22. Lori Turoff

    Toll is a publicly traded company. I doubt they are doing that. Plus, we see who the buyers are in the MLS. They are people – not Toll.

  23. Craig

    If I’m a buyer looking at a Toll Bros. property, their pricing would be the least of my concerns. That company has an awful lot of lawsuits against them. Among them, the Hudson Tea Condo Assoc. is suing them for defects caused by shoddy construction. Additionally, Toll’s own shareholders have sued them for misleading them about the company’s future prospects. That suit recently settled with Toll agreeing to pay over $16 million. The City of East Brunswick is also suing them. There are many other examples.

    Maybe it’s just me, but given their track record, Toll Bros. is not a builder I’d choose to do business with. Especially so in light of the construction defects uncovered at Hudson Tea. But hey, if they can get their prices, they make great comps for the rest of us owners in town with comparable properties.

  24. Lori Turoff

    Toll did NOT build Hudson Tea (the original building). If you were a Hobokenite back then, you would remember first the empty shell, then a company turned it into rentals, then Toll bought it after it was a rental property. Can’t really blame them for that one.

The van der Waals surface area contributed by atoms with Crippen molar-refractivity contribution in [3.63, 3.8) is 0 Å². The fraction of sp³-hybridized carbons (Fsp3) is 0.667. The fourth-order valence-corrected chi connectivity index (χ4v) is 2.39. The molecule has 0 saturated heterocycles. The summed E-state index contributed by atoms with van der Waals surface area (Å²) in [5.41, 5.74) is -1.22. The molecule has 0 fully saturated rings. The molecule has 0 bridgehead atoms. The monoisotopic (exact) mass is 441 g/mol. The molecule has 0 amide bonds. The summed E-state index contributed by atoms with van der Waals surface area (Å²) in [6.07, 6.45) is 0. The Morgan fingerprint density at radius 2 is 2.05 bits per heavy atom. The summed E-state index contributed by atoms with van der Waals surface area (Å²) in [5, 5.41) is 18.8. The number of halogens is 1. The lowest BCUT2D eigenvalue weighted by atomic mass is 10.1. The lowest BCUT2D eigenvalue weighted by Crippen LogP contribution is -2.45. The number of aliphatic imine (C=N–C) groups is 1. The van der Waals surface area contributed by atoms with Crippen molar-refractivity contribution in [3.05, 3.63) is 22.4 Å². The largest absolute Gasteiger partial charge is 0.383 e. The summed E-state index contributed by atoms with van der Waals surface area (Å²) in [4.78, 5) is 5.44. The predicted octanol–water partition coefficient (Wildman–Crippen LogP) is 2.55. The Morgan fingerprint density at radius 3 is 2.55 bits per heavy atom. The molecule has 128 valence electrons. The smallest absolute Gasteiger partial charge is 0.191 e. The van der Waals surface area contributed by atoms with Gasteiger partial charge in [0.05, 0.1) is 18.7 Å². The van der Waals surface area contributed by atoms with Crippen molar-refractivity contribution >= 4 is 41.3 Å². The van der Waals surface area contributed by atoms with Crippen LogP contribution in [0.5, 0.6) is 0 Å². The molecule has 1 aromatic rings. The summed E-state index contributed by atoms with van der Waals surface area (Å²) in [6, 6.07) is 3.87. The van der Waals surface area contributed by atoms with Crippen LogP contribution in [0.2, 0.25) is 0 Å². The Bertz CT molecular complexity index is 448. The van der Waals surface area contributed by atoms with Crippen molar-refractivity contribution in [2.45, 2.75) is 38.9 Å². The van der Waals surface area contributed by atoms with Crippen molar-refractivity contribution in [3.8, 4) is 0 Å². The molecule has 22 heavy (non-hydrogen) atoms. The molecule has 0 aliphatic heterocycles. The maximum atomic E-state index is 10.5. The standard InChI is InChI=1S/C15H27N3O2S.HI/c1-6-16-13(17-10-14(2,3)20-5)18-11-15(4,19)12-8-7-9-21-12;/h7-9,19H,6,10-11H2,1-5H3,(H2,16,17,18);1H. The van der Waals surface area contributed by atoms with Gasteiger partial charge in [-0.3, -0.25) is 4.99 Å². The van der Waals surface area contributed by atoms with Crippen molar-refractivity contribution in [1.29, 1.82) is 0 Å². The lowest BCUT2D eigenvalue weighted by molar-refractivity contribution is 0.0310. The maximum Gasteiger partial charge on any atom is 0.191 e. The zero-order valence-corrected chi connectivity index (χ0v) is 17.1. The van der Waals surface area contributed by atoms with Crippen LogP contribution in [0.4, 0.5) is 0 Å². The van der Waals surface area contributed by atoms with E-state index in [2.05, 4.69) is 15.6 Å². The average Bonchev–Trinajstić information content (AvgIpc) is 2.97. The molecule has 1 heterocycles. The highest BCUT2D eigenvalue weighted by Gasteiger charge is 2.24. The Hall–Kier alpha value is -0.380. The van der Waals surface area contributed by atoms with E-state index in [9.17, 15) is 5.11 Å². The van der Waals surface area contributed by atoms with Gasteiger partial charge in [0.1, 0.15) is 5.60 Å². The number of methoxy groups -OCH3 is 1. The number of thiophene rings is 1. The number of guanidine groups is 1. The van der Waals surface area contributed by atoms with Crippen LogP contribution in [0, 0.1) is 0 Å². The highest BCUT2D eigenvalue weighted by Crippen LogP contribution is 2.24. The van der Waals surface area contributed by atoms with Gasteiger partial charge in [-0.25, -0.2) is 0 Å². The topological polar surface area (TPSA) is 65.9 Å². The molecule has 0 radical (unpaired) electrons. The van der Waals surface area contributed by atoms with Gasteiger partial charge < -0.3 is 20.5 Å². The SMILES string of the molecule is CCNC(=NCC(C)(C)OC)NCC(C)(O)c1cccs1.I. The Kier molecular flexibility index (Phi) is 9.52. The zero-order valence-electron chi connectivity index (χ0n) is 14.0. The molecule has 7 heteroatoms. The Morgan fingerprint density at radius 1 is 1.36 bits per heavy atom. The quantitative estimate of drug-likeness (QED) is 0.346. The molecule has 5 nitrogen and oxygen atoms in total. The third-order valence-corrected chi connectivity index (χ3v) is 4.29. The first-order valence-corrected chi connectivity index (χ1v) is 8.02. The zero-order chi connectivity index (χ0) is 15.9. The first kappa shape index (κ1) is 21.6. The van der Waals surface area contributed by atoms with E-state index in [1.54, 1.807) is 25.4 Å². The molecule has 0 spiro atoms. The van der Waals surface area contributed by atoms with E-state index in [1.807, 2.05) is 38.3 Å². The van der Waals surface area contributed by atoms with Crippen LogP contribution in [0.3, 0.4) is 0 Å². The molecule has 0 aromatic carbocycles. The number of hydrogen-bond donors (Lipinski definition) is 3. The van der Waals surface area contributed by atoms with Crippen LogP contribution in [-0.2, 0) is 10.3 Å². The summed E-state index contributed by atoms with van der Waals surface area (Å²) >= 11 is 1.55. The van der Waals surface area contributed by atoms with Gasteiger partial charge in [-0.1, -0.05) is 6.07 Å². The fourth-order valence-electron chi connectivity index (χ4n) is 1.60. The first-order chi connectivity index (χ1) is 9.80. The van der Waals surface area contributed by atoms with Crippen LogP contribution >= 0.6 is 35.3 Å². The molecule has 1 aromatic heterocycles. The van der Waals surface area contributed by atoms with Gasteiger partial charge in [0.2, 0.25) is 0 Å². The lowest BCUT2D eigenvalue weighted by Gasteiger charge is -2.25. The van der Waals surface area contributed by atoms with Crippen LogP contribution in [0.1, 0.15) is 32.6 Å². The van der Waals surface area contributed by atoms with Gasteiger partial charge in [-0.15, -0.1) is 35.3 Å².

25. Sk

    It is for courts to decide, didn’t buy there so not sure what the warranties were. But suffice it to say no builder is perfect..and one has to make their own independent decision and unfortunately the buyers market for new construction is strong, your website is great but as a realtor would be nice to get unbiased opinion.

  26. JC

    Just for the record….Lori discloses she is a realtor, and she is providing and paying for this forum so thats the deal. Anybody who owns real estate is probably just as biased. Even in down markets realtors make money so its not all cheerleading.

  27. Craig

    I know Toll didn’t build Hudson Tea – but they did buy it, refurbish it, and turn it condo while charging exorbitant prices for what you got. I sincerely doubt Toll bought the place without their engineers going over it with a fine tooth comb. Anyone here buying the possibility that Toll’s engineers didn’t find the existing structural problems regarding the roof and windows and leaks?

    Toll Brothers ran the condo association at the Hudson Tea Building before turning it over to the owners and the problems first appeared during that time. Apparently, there were many areas on the exterior façade of the building that were in need of repair – and leaked during rain storms. From what some current residents have said – Toll failed to not only address the leaks – but also failed to make buyers aware of the problems. Toll can definitely be blamed for that one.